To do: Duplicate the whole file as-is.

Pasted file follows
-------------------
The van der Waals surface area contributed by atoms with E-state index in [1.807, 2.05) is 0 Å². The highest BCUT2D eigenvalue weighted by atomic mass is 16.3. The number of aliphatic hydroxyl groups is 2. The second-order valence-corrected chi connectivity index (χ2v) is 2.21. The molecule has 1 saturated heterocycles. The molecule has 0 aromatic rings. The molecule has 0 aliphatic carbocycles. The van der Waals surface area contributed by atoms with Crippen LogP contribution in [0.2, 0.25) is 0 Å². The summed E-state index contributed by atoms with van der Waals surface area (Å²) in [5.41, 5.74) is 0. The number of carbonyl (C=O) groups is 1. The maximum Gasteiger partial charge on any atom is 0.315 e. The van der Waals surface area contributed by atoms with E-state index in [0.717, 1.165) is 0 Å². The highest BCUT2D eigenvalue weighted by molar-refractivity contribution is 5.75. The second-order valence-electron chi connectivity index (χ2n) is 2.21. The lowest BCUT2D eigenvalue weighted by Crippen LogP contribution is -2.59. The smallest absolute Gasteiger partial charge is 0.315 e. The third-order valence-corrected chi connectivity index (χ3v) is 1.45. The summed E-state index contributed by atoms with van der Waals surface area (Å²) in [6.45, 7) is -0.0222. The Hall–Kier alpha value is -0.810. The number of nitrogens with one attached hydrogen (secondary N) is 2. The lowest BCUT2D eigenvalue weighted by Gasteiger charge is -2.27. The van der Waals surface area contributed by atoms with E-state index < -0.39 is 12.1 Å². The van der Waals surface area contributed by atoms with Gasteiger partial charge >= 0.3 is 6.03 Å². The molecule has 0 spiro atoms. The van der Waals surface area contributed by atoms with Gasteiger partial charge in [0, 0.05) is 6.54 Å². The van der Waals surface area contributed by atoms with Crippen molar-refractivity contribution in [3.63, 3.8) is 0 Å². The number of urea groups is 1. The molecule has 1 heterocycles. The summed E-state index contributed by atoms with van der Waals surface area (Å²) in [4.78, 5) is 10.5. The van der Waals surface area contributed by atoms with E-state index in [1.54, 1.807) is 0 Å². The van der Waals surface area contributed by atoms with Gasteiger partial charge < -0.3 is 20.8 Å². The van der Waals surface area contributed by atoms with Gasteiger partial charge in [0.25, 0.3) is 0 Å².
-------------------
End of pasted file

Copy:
The van der Waals surface area contributed by atoms with E-state index in [1.807, 2.05) is 0 Å². The highest BCUT2D eigenvalue weighted by atomic mass is 16.3. The number of aliphatic hydroxyl groups is 2. The second-order valence-corrected chi connectivity index (χ2v) is 2.21. The molecule has 1 saturated heterocycles. The molecule has 0 aromatic rings. The molecule has 0 aliphatic carbocycles. The van der Waals surface area contributed by atoms with Crippen LogP contribution in [0.2, 0.25) is 0 Å². The summed E-state index contributed by atoms with van der Waals surface area (Å²) in [5.41, 5.74) is 0. The number of carbonyl (C=O) groups is 1. The maximum Gasteiger partial charge on any atom is 0.315 e. The van der Waals surface area contributed by atoms with E-state index in [0.717, 1.165) is 0 Å². The highest BCUT2D eigenvalue weighted by molar-refractivity contribution is 5.75. The second-order valence-electron chi connectivity index (χ2n) is 2.21. The lowest BCUT2D eigenvalue weighted by Crippen LogP contribution is -2.59. The smallest absolute Gasteiger partial charge is 0.315 e. The third-order valence-corrected chi connectivity index (χ3v) is 1.45. The summed E-state index contributed by atoms with van der Waals surface area (Å²) in [6.45, 7) is -0.0222. The Hall–Kier alpha value is -0.810. The number of nitrogens with one attached hydrogen (secondary N) is 2. The lowest BCUT2D eigenvalue weighted by Gasteiger charge is -2.27. The van der Waals surface area contributed by atoms with E-state index < -0.39 is 12.1 Å². The van der Waals surface area contributed by atoms with Gasteiger partial charge >= 0.3 is 6.03 Å². The molecule has 0 spiro atoms. The van der Waals surface area contributed by atoms with Gasteiger partial charge in [0, 0.05) is 6.54 Å². The van der Waals surface area contributed by atoms with Crippen molar-refractivity contribution in [3.63, 3.8) is 0 Å². The number of urea groups is 1. The molecule has 1 heterocycles. The summed E-state index contributed by atoms with van der Waals surface area (Å²) in [4.78, 5) is 10.5. The van der Waals surface area contributed by atoms with E-state index in [1.54, 1.807) is 0 Å². The van der Waals surface area contributed by atoms with Gasteiger partial charge < -0.3 is 20.8 Å². The van der Waals surface area contributed by atoms with Gasteiger partial charge in [0.25, 0.3) is 0 Å².